The "Manning Mend"

Recovering from Minimally-Invasive Cervical Fusion Surgery like an Elite Athlete

If you aren't already familiar with Peyton Manning, he is an NFL quarterback, four-time league MVP and former Super Bowl Champion currently playing for the Denver Broncos. He is also a man with a spine, just like yours and mine, who has undergone cervical fusion surgery and, judging from his latest record-breaking season, clearly recovered from it with a return to the elite status he enjoyed before suffering several neck injuries.

Here's the thing: you don't need to be an elite athlete in order to recover from cervical fusion surgery like this one. Here are some tips on making sure you take care of your MVP - YOU.

1. Avoid a False Start - First and foremost, make sure that you've exhausted all other conservative avenues for treatment of your neck pain before you ever begin to consider surgery as an option. Next, choose your spine surgeon carefully. While minimally-invasive techniques afford patients a host of studied benefits over traditional "open" surgery, like less post-operative pain and shorter hospital stays, these procedures are also highly technical. Extensive surgeon training and experience are critical to success because the risk of complications increases when surgeons don't have enough familiarity with these types of procedures. Be sure to do your research - whether it's online, asking the physician directly about his or her success rates, or if possible, speaking with one or two of his or her former patients about their experience. All of these are great steps in your decision process. 

2. Prepare for Kickoff - The research on surgery preparation is vast and conclusive. Those who prepare themselves for surgery in advance often recover faster and have better outcomes than those who don't. So get ready, preparing for both the physical requirements as well as the logistical "lifestyle" factors you'll need to consider. You'll likely be in the hospital for at least a few days (less than a traditional open procedure). Try to get everything in order beforehand and find out all of the details you can about what you will need during your recovery process both in the hospital and once you are discharged home. Planning ahead will also help to reduce your anxiety, a huge benefit to your overall recovery and well worth the front-end effort, I promise.

3. Huddle Up - Take advantage of the assistance from the "team" that is there for you - your physicians, nurses, physical therapists, family and friends. Don't go this journey alone and don't take the weight of the world on your shoulders with regard to your procedure, especially in those first several days or weeks following surgery. Help, in whatever form it takes, can mean a greater recovery and a shorter one. Take it when it's offered and by all means, ASK for it when you need it.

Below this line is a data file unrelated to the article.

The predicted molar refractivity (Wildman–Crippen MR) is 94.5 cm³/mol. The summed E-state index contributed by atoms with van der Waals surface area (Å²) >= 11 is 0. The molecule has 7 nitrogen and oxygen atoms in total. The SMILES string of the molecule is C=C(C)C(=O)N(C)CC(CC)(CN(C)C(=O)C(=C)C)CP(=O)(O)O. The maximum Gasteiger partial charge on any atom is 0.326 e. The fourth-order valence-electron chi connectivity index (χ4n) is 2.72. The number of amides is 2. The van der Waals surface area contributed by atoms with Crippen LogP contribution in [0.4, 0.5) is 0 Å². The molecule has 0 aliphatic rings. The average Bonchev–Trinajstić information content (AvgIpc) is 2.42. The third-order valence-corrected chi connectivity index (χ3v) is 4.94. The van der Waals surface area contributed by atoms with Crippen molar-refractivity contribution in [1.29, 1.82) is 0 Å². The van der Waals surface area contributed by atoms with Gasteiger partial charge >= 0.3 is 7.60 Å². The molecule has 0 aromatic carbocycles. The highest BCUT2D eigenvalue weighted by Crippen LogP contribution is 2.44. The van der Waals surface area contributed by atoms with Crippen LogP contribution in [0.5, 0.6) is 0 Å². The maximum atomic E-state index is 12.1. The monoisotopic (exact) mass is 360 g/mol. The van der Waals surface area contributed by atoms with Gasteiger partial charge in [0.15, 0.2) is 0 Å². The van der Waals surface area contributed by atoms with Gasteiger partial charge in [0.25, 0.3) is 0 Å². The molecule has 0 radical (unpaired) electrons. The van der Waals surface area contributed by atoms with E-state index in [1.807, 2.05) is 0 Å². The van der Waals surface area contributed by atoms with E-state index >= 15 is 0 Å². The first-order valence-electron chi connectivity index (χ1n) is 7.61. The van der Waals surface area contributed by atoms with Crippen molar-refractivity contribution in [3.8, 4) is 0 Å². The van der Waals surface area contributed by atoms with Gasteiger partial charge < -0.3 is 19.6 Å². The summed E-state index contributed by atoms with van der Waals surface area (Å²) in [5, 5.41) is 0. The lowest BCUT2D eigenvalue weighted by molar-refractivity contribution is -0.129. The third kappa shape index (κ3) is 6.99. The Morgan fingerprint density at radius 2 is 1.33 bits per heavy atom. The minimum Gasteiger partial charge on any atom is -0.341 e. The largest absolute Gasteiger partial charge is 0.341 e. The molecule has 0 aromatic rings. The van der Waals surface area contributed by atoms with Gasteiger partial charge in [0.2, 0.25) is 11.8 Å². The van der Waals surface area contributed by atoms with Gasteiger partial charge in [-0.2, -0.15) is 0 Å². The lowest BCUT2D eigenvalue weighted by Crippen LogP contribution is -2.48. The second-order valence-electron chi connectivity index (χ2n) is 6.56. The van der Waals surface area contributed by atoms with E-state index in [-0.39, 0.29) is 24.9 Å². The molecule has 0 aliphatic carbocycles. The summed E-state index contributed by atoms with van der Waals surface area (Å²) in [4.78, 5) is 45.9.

4. Sit the Sidelines (at least for a while) - This one is hard for many patients to handle. No matter the type of procedure or the extent, no one (not even elite athletes) bounces back from spine surgery immediately. Give yourself grace and time. Don't push too hard and don't overdo it. If you do, you could ruin what may have been a perfectly beautiful recovery all because you weren't patient enough with yourself. Recovery looks different for every individual. Stay in close communication with your surgeon and care team throughout the process and remember - slow and steady wins the race.

5. Reach YOUR End Zone - With most things in life, we humans have a tendency to compare ourselves to others. When it comes to spinal surgery, try not to. Your game is being played on your own field and on your own time. Focus on YOU. A complete recovery after surgery may mean one thing to you and something entirely different to another patient. Don't get caught up in how someone else did or is doing it. Focus on your own "personal best."

While plenty of studies have shown that minimally-invasive cervical fusions surgery has a host of benefits, including a more rapid return to work and sports than traditional open procedures, it's still important to prepare well and to focus diligently on a safe and complete recovery. While we all can't be elite athletes like Peyton Manning, with hard work and dedication, we can still reap the benefits of recovering like them.